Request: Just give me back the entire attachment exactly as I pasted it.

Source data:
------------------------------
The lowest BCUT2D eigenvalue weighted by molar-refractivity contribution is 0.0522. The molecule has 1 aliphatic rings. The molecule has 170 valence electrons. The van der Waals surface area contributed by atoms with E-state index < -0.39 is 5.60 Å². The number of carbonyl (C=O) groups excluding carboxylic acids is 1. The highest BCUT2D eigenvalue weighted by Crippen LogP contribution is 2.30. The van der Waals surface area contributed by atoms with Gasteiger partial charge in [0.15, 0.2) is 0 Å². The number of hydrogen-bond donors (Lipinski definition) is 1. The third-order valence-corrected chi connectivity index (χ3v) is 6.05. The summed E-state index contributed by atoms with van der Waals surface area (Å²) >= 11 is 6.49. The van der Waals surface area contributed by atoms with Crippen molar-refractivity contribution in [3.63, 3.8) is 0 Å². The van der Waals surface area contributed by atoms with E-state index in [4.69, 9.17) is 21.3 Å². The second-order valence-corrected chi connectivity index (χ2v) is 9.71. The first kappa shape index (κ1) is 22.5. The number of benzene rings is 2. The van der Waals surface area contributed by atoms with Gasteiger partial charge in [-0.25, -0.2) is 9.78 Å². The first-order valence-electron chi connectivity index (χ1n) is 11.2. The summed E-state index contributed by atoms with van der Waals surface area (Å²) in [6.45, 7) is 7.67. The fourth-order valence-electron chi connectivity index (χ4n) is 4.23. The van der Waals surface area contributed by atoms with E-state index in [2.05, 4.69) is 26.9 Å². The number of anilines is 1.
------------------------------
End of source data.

The lowest BCUT2D eigenvalue weighted by molar-refractivity contribution is 0.0522. The molecule has 1 aliphatic rings. The molecule has 170 valence electrons. The van der Waals surface area contributed by atoms with E-state index < -0.39 is 5.60 Å². The number of carbonyl (C=O) groups excluding carboxylic acids is 1. The highest BCUT2D eigenvalue weighted by Crippen LogP contribution is 2.30. The van der Waals surface area contributed by atoms with Gasteiger partial charge in [0.15, 0.2) is 0 Å². The number of hydrogen-bond donors (Lipinski definition) is 1. The third-order valence-corrected chi connectivity index (χ3v) is 6.05. The summed E-state index contributed by atoms with van der Waals surface area (Å²) >= 11 is 6.49. The van der Waals surface area contributed by atoms with Crippen molar-refractivity contribution in [3.63, 3.8) is 0 Å². The van der Waals surface area contributed by atoms with E-state index in [4.69, 9.17) is 21.3 Å². The second-order valence-corrected chi connectivity index (χ2v) is 9.71. The first kappa shape index (κ1) is 22.5. The number of benzene rings is 2. The van der Waals surface area contributed by atoms with Gasteiger partial charge in [-0.25, -0.2) is 9.78 Å². The first-order valence-electron chi connectivity index (χ1n) is 11.2. The summed E-state index contributed by atoms with van der Waals surface area (Å²) in [6.45, 7) is 7.67. The fourth-order valence-electron chi connectivity index (χ4n) is 4.23. The van der Waals surface area contributed by atoms with E-state index in [2.05, 4.69) is 26.9 Å². The number of anilines is 1.